The following is the narrative from a Maine Humanities Council planning grant that The Dance Hall received, written by Cathy Wolff, that captures the essence of this project. Here we will share new discoveries as we make progress on this compelling and exciting journey!
Stories from The Grange and Kittery’s Foreside
For much of the last century, the Grange was central to the life of many small Maine towns. Kittery was no exception. Its Grange Hall was the site of lectures, meetings, civic projects, celebrations, and dances. Although the chapter dissolved late in the century (as happened with many subordinate Granges), the building still stands, home of The Dance Hall, a non-profit center for performing arts. “There’s rarely a week someone doesn’t stop me or come in the building to recall what it was like when they were young and coming to the Grange for dances and other events,” says Drika Overton, Dance Hall founder and director.
They remember not only the Grange, but what Kittery was like. Some even recall stories of their grandparents’ Kittery lives.
They especially remember Kittery’s downtown, the Foreside, home not only to the Grange/Dance Hall, but to the town’s high school, public library, town hall, Back Channel, town dock, Naval Yard, Masonic Temple, and two of the three bridges to Portsmouth.
The Foreside is now the fastest changing area of Kittery, with an influx of artists, young families, art venues, restaurants, and specialty food shops. While the changes are exciting, there’s a risk — as there always is with rapid change — of forgetting the past; forgetting the roots and memories that shaped Kittery’s character.
A Community Effort
Stories from The Grange and Kittery’s Foreside (working project title) evolved from Dance Hall Director Overton’s desire to capture, preserve, and share those stories.
She convened a meeting of interested residents, including former Yard workers, Kittery museum curators, and professional heritage conservators, journalists, and photographers. The enthusiasm was there for gathering oral histories that could serve as the foundation of a range of multi-media projects. There was also a willingness among people to donate their expertise.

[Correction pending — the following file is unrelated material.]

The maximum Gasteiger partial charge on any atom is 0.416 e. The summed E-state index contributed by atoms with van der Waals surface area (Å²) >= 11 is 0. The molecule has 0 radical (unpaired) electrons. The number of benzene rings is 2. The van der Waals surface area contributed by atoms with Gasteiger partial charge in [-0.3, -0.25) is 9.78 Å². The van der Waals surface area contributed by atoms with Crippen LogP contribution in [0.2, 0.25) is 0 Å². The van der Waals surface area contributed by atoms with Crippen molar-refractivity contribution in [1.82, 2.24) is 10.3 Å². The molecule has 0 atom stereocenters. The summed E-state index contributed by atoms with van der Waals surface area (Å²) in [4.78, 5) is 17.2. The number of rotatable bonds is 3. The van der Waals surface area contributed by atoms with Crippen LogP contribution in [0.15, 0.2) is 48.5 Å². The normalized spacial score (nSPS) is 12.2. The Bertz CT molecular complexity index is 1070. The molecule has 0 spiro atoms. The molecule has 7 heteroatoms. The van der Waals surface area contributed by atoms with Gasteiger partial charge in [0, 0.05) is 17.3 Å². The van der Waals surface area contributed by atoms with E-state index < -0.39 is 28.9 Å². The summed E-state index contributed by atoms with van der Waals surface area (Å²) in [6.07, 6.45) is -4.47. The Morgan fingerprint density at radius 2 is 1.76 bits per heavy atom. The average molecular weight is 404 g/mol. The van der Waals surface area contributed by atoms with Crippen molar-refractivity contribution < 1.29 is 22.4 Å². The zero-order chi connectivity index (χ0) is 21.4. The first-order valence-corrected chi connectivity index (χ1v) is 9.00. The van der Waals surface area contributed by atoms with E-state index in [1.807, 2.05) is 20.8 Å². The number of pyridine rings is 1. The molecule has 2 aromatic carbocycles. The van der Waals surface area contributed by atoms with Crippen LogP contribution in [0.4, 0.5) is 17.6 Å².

Plans call for the project to actively involve the Kittery Historical and Naval Society, students from Kittery’s high school (Traip Academy), the Rice Public Library, and, of course The Dance Hall.
The first and most urgent need is to gather on audio and/or videotape the stories.
Many valuable sources are at an age when memories (and lives) begin to fade. From these stories, and based on resource availability, the exact direction and scope of the project would be determined.
At the very least, the videotapes would be shared with Kittery residents and visitors. However, the planning committee has much broader vision. The project also would:
• research and secure photos and written records to illustrate and expand the narrative;
• produce a professionally-edited video based on the interviews and research;
• create a public exhibit of people and artifacts; develop a multi-media, community performance highlighting history in drama, dance, music, narration, etc. note the sites of historically significant buildings in the area and produce a scan-linked walking tour, and;
• create a dynamic website where project interviews, photos and events would be posted, and people not formally interviewed would be invited to share their memories.
The interviews will be recorded and/or videotaped to allow the greatest flexibility of presentation. While some interviews may need to be done remotely, it is anticipated most would be conducted in a designated space of The Dance Hall, where memories may most easily be provoked and where quality-control can be most easily assured.
Some of the interviews may be done along the lines of NPR’s Story Corps, conducted by individuals who know the source well.
The Goal: More than Subs and Shopping Malls
Tell someone from Boston or Portland that you’re from Kittery and they note the outlet malls of Route 1, or an uncle who worked at the Yard.
The subs and malls are part of Kittery. But there’s more. People with strong Kittery roots know this; many newcomers do not. The goal of this project is to bring alive, through people’s stories, the Kittery of the last century.